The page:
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If you’re a working parent, or if you have multiple children, it can be difficult to find the time to do all the activities from the right brain education home practice schedule. So I asked Ruiko Henmi what she believed were the most important activities to do at home with our children.
These are the Heguru Home Practice activities she recommended (in this order):
Reading to your child is one of the most important activities you can do with your child. As mentioned in 10 Rules for Developing the Right Brain, make sure you read with expression.
How many books a day? I’m afraid I didn’t get around to asking because Ruiko Henmi was already taking my questions on borrowed time. If your child enjoys it, I would say read as much as your child will permit. If you must have a guideline, there are a few I have come across:
- The Read Aloud Handbook states that you should read three books a day – one new, one old, one favourite.
- According to a mother who attends Shichida with her son, you should read five books a day.
2. Flash Cards
This is the second most important activity to do at home with your child. The general rule of thumb is:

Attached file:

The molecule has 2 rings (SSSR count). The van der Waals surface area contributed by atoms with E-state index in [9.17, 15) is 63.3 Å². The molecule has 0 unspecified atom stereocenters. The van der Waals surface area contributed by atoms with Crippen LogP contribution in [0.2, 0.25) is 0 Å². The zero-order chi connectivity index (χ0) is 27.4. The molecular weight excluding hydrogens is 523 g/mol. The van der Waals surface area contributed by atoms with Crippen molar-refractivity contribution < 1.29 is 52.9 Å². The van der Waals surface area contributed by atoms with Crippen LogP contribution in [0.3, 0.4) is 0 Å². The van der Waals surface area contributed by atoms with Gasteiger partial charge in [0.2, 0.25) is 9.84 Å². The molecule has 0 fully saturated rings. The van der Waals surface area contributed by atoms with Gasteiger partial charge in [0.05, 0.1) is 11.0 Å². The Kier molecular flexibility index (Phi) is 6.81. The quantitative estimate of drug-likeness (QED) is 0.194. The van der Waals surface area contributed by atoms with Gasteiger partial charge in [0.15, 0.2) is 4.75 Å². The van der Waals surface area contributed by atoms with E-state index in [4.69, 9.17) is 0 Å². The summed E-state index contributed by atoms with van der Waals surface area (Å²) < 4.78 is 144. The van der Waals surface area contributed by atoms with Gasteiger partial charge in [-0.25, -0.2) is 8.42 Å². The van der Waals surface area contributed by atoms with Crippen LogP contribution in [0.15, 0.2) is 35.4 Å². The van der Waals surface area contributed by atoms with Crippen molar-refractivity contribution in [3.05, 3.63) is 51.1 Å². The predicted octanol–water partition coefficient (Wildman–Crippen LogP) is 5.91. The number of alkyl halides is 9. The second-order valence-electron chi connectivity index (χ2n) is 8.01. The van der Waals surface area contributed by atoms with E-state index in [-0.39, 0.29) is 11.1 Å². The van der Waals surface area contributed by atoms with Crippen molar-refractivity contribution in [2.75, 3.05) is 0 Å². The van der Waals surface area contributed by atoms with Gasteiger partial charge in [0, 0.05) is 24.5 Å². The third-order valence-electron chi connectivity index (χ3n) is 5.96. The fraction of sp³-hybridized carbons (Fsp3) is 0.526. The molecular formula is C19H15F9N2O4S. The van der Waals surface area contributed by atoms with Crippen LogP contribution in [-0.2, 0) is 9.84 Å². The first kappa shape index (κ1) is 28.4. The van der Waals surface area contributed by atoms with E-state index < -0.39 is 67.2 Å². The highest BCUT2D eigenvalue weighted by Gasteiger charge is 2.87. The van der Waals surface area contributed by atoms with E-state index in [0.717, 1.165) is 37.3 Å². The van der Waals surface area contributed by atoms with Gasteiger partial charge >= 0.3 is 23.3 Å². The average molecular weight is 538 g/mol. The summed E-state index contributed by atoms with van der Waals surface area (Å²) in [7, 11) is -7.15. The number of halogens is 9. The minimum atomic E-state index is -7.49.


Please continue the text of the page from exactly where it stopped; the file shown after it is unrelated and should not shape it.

- 100 to 150 flash cards a day.
- Never repeat the same set twice in a day.
- Split up the session if your child can’t sit still for long enough to get through all the cards in one sitting, e.g. 50 cards in the morning, 50 cards in the afternoon, 50 cards before bedtime.
- Flash each set of cards no more than 4 times.
- Read out the flash cards in your own voice rather than have a recorded voice.
- Flash as quickly as you are able without fumbling.
Although Shichida has always said that it is quantity that is important, Ruiko Henmi says that quality of your flash cards is also a factor to consider because the purpose of flash cards serves two fold:
- to activate the right brain.
- to populate the right brain with knowledge (therefore you want to make sure you are giving your child quality information that is correct).
3. Memory Activity
The memory activity that was discussed the most was linking memory, however, you can do other memory activities that your child favours. Other memory activities include activities such as space memory and mandala. With young children, start with three cards and progress from there increasing the number of cards to be memorised.